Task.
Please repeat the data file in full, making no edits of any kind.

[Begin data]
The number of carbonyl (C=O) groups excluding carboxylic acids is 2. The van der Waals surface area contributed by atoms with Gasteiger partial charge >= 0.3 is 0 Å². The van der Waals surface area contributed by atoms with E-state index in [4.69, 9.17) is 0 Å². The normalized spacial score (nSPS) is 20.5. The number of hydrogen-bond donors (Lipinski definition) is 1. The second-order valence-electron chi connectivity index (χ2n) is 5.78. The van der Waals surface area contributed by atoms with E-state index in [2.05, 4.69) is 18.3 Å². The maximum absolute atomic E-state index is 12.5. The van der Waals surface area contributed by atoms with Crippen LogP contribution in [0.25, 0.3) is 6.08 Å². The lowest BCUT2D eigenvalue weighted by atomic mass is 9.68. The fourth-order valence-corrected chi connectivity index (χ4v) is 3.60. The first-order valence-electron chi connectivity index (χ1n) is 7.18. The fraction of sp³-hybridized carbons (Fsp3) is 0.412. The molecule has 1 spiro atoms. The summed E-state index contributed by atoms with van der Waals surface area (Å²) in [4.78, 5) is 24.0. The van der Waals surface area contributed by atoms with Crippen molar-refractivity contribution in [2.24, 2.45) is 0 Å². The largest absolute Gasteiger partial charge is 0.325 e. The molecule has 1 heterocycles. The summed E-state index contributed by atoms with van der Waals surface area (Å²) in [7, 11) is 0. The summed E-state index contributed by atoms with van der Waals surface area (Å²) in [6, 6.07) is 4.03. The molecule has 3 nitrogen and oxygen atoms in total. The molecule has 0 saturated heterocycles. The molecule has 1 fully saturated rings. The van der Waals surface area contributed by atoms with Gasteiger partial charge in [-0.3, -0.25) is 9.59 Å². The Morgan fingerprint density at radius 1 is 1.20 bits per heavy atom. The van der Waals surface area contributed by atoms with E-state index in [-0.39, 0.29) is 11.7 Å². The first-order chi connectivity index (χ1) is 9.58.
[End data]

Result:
The number of carbonyl (C=O) groups excluding carboxylic acids is 2. The van der Waals surface area contributed by atoms with Gasteiger partial charge >= 0.3 is 0 Å². The van der Waals surface area contributed by atoms with E-state index in [4.69, 9.17) is 0 Å². The normalized spacial score (nSPS) is 20.5. The number of hydrogen-bond donors (Lipinski definition) is 1. The second-order valence-electron chi connectivity index (χ2n) is 5.78. The van der Waals surface area contributed by atoms with E-state index in [2.05, 4.69) is 18.3 Å². The maximum absolute atomic E-state index is 12.5. The van der Waals surface area contributed by atoms with Crippen LogP contribution in [0.25, 0.3) is 6.08 Å². The lowest BCUT2D eigenvalue weighted by atomic mass is 9.68. The fourth-order valence-corrected chi connectivity index (χ4v) is 3.60. The first-order valence-electron chi connectivity index (χ1n) is 7.18. The fraction of sp³-hybridized carbons (Fsp3) is 0.412. The molecule has 1 spiro atoms. The summed E-state index contributed by atoms with van der Waals surface area (Å²) in [4.78, 5) is 24.0. The van der Waals surface area contributed by atoms with Crippen molar-refractivity contribution in [2.24, 2.45) is 0 Å². The largest absolute Gasteiger partial charge is 0.325 e. The molecule has 1 heterocycles. The summed E-state index contributed by atoms with van der Waals surface area (Å²) in [7, 11) is 0. The summed E-state index contributed by atoms with van der Waals surface area (Å²) in [6, 6.07) is 4.03. The molecule has 3 nitrogen and oxygen atoms in total. The molecule has 0 saturated heterocycles. The molecule has 1 fully saturated rings. The van der Waals surface area contributed by atoms with Gasteiger partial charge in [-0.3, -0.25) is 9.59 Å². The Morgan fingerprint density at radius 1 is 1.20 bits per heavy atom. The van der Waals surface area contributed by atoms with E-state index in [-0.39, 0.29) is 11.7 Å². The first-order chi connectivity index (χ1) is 9.58.